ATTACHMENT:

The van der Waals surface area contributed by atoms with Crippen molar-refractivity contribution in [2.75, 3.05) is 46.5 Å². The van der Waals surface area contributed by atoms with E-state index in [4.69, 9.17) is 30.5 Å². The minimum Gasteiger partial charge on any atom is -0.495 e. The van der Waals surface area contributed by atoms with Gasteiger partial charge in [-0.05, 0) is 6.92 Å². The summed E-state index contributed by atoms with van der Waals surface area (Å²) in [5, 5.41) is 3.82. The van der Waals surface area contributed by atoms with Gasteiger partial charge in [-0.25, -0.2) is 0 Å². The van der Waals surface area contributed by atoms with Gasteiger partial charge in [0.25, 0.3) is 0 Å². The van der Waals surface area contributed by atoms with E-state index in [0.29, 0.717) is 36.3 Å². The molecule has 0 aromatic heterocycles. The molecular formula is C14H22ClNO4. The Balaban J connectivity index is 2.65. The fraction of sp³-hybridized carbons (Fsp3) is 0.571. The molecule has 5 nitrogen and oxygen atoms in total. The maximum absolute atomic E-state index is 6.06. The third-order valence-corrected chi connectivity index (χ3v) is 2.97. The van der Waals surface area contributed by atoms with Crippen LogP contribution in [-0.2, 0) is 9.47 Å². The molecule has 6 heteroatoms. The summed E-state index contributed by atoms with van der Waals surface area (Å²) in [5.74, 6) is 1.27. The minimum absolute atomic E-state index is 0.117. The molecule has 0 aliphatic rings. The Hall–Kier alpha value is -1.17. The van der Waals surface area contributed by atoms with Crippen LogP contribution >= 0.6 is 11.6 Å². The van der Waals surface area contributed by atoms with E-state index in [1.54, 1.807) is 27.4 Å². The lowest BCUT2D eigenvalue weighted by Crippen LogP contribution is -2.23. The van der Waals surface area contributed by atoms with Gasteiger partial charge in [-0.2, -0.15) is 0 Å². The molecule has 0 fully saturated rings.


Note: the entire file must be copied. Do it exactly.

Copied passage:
The van der Waals surface area contributed by atoms with Crippen molar-refractivity contribution in [2.75, 3.05) is 46.5 Å². The van der Waals surface area contributed by atoms with E-state index in [4.69, 9.17) is 30.5 Å². The minimum Gasteiger partial charge on any atom is -0.495 e. The van der Waals surface area contributed by atoms with Gasteiger partial charge in [-0.05, 0) is 6.92 Å². The summed E-state index contributed by atoms with van der Waals surface area (Å²) in [5, 5.41) is 3.82. The van der Waals surface area contributed by atoms with Gasteiger partial charge in [-0.25, -0.2) is 0 Å². The van der Waals surface area contributed by atoms with Gasteiger partial charge in [0.25, 0.3) is 0 Å². The van der Waals surface area contributed by atoms with E-state index in [0.29, 0.717) is 36.3 Å². The molecule has 0 aromatic heterocycles. The molecular formula is C14H22ClNO4. The Balaban J connectivity index is 2.65. The fraction of sp³-hybridized carbons (Fsp3) is 0.571. The molecule has 5 nitrogen and oxygen atoms in total. The maximum absolute atomic E-state index is 6.06. The third-order valence-corrected chi connectivity index (χ3v) is 2.97. The van der Waals surface area contributed by atoms with Crippen LogP contribution in [-0.2, 0) is 9.47 Å². The molecule has 6 heteroatoms. The summed E-state index contributed by atoms with van der Waals surface area (Å²) in [5.74, 6) is 1.27. The minimum absolute atomic E-state index is 0.117. The molecule has 0 aliphatic rings. The Hall–Kier alpha value is -1.17. The van der Waals surface area contributed by atoms with Crippen LogP contribution >= 0.6 is 11.6 Å². The van der Waals surface area contributed by atoms with E-state index in [1.54, 1.807) is 27.4 Å². The lowest BCUT2D eigenvalue weighted by Crippen LogP contribution is -2.23. The van der Waals surface area contributed by atoms with Gasteiger partial charge in [-0.2, -0.15) is 0 Å². The molecule has 0 fully saturated rings.